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Disney’s Streaming Dreams: How Disruptive Is Its New Netflix-Style Strategy, Really? – Variety

The Mouse House is moving to cut the cord: Disney plans to launch at least two direct-to-consumer streaming subscription services, for ESPN and Disney movies and TV shows, in the next two years.

But right now, it’s not clear how dramatic the change will be for Disney as a whole. More than anything, it looks like a hedge against declining pay-TV subs — a desire to better control over its destiny in a streaming world.

What’s important to realize is that Disney is not turning its back on the traditional TV biz: The ESPN over-the-top service, set to debut early next year, will exclude NFL and NBA games from the 10,000 live events in the lineup. To watch ESPN’s pro football and basketball action, you’ll need to buy a regular TV bundle.

In addition, the Disney-branded subscription package will include Disney and Pixar films — after it yanks them away from Netflix, ending its three-year output deal with the streaming colossus beginning with 2019 theatrical releases. But where movies from Marvel Entertainment and Lucasfilm’s “Star Wars” franchise wind up is TBD.

Whichever way that pans out, it shows Disney isn’t at this point ready to throw everything it has into a subscription VOD rival to Netflix. In fact, it’s conceivable Disney could sell SVOD streaming rights to “Star Wars” and Marvel pics to Netflix for the right price.

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Wall Street analysts generally applauded the conglomerate’s OTT plans, despite near-term pressure on earnings because of the investment in the new business lines. That includes Disney’s buying a 75% ownership of BAMTech, the streaming-video company created by Major League Baseball, for a total investment of around $2.6 billion.

“It’s a rare and impressive pivot” for a large, publicly held company, RBC Capital Markets analyst Steve Cahall wrote in a research note. “Few megacap companies have the breadth and depth to pivot as Disney is.”

On the surface, it looks as if Disney is adopting the dual-distribution model HBO pioneered: It wants to sell retail OTT services directly to households, while continuing to sell wholesale TV programming through pay-TV operators. That “arguably reduces the consumer value of Netflix, which remains the biggest strategic challenge to linear networks in the expanded basic bundle long-term,” Credit Suisse research analyst Omar Sheikh wrote in a note.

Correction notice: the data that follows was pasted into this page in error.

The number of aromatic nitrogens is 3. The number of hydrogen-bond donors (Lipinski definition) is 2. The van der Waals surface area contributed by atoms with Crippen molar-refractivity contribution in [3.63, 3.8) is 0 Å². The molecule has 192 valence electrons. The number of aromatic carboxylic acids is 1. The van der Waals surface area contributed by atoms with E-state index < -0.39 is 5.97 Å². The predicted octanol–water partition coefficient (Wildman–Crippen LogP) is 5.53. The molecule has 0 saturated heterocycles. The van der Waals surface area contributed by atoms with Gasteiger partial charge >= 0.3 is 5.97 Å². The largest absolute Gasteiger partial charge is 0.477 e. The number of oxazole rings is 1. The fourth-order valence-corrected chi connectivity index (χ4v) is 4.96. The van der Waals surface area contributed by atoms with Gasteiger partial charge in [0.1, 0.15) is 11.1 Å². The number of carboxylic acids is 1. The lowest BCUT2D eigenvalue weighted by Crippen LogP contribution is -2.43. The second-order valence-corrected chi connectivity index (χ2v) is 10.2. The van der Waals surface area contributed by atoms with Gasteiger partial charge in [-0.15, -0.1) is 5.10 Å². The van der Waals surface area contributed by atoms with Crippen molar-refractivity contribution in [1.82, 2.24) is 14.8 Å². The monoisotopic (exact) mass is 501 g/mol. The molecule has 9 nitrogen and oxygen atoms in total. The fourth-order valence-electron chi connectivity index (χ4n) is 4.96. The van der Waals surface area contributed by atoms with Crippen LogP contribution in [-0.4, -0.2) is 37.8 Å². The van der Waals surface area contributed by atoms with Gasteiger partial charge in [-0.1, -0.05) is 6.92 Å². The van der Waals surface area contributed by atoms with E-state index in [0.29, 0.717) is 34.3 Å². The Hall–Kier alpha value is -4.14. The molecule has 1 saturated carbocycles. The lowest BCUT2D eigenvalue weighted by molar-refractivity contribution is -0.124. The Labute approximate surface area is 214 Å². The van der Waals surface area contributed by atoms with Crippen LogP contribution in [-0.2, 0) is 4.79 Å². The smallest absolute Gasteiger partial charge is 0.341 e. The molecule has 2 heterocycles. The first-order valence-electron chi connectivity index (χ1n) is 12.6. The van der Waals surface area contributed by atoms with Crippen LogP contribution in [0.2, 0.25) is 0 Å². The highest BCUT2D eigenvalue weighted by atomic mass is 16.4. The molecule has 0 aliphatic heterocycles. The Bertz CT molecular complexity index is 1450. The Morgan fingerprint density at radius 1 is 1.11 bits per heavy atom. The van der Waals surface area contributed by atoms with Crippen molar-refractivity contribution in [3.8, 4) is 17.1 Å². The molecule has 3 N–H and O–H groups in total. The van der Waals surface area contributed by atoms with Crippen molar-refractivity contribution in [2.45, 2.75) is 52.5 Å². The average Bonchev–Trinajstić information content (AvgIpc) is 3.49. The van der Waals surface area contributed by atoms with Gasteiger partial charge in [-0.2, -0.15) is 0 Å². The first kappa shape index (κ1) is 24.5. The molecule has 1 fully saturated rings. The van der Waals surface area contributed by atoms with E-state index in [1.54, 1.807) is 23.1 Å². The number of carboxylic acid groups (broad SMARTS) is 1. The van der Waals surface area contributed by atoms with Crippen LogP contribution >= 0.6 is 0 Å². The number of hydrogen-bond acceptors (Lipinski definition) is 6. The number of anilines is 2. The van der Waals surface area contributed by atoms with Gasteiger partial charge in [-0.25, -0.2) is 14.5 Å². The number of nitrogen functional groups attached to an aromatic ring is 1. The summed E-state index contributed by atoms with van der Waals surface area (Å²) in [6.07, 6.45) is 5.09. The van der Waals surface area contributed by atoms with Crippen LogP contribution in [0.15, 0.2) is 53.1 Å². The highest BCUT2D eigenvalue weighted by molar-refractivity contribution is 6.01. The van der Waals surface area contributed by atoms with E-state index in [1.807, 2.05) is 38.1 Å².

But the wildcard in this is what the retail pricing of Disney’s OTT services will be — which will be the main determinant for how rapidly it can ramp up internet subscribers, and how quickly that will contribute to the (already) shrinking pay-TV subscriber universe.

For the Disney-branded OTT service, the company’s bet is that it can earn more coin running its own version of Netflix. That deal represented $300 million in annual revenue for Disney, according to Morgan Stanley estimates. (Side note: A silver lining for Netflix is that it will be freed up to spend that cash on other content.)

Will Disney be able to make that up with its own built-from-scratch SVOD offering? If it sets pricing at $10 monthly, it can hit that number with 2.5 million subs — however, that’s before factoring in delivery, support and marketing costs, which it doesn’t have with the existing Netflix pact.

Lost cost is the main reason cited by U.S. consumers for signing up for a streaming-video service: 34% said a cheap monthly price was the top factor for subscribing, according to a May 2017 survey of 2,267 U.S. adults 18 and older conducted by ad-tech vendor Fluent. Other reasons were being able to stream on any device (26%), access to exclusive original content (20%) and “breadth of programming” (13%) among consumers in households with annual income of over $50,000.

“It will be interesting to see how Disney prices their services — and if it will be low enough for a large enough number of Americans to sign up for them in addition to their core Netflix subscriptions and the growing number of people getting on Amazon Prime,” said Jordan Cohen, Fluent’s chief marketing officer.

The ESPN sports package may hold promise. About one-fourth of Americans (23%) say they’d pay for a streaming service that would allow them to watch sports on any device, according to the Fluent survey. However, football and basketball are the biggest draws, with 74% of consumers citing football as the sport they’d pay for on streaming and 49% citing basketball — and again, the new ESPN OTT service will not include NFL or NBA games.

And here, too, pricing is a looming question. By 2019, ESPN affiliate fees are expected to hit $9.17 per sub, according to SNL Kagan. Even backing out rights costs for football and basketball, can ESPN price the OTT service attractively while still earning a decent margin? And will people opt for a skinnied-down internet version of ESPN that doesn’t have NFL or NBA games?

However fruitful Disney’s foray into OTT is, observers give the company credit for ripping off the Band-Aid to prep for the future — even if it’s still hedging its bets in several ways. “Disney had no choice but to make a massive move to place digital OTT platforms first, given the bleeding of traditional cable and satellite television packages that historically have been its cash cow,” media consultant Peter Csathy wrote in a blog post.

Disney’s Streaming Dreams: How Disruptive Is Its New Netflix-Style Strategy, Really? – Variety

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